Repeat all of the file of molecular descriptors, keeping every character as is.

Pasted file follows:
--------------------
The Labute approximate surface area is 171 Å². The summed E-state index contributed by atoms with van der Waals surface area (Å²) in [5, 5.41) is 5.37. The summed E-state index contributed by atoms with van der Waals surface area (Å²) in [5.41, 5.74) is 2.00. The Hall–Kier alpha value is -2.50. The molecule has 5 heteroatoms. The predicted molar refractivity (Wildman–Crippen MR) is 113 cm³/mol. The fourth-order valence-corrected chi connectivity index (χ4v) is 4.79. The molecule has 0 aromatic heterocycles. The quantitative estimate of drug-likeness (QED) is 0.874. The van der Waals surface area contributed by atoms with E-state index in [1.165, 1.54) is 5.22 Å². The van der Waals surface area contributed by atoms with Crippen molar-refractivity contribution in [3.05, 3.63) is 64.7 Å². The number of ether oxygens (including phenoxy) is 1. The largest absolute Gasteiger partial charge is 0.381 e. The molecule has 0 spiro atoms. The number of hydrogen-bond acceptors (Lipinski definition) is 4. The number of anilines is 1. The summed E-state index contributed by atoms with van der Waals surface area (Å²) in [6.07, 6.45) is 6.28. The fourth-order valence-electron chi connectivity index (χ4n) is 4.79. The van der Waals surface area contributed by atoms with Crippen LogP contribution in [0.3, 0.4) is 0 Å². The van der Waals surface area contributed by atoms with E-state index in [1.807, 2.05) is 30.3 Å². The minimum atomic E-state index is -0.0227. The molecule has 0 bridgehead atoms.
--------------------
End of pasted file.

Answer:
The Labute approximate surface area is 171 Å². The summed E-state index contributed by atoms with van der Waals surface area (Å²) in [5, 5.41) is 5.37. The summed E-state index contributed by atoms with van der Waals surface area (Å²) in [5.41, 5.74) is 2.00. The Hall–Kier alpha value is -2.50. The molecule has 5 heteroatoms. The predicted molar refractivity (Wildman–Crippen MR) is 113 cm³/mol. The fourth-order valence-corrected chi connectivity index (χ4v) is 4.79. The molecule has 0 aromatic heterocycles. The quantitative estimate of drug-likeness (QED) is 0.874. The van der Waals surface area contributed by atoms with E-state index in [1.165, 1.54) is 5.22 Å². The van der Waals surface area contributed by atoms with Crippen molar-refractivity contribution in [3.05, 3.63) is 64.7 Å². The number of ether oxygens (including phenoxy) is 1. The largest absolute Gasteiger partial charge is 0.381 e. The molecule has 0 spiro atoms. The number of hydrogen-bond acceptors (Lipinski definition) is 4. The number of anilines is 1. The summed E-state index contributed by atoms with van der Waals surface area (Å²) in [6.07, 6.45) is 6.28. The fourth-order valence-electron chi connectivity index (χ4n) is 4.79. The van der Waals surface area contributed by atoms with Crippen LogP contribution in [0.3, 0.4) is 0 Å². The van der Waals surface area contributed by atoms with E-state index in [1.807, 2.05) is 30.3 Å². The minimum atomic E-state index is -0.0227. The molecule has 0 bridgehead atoms.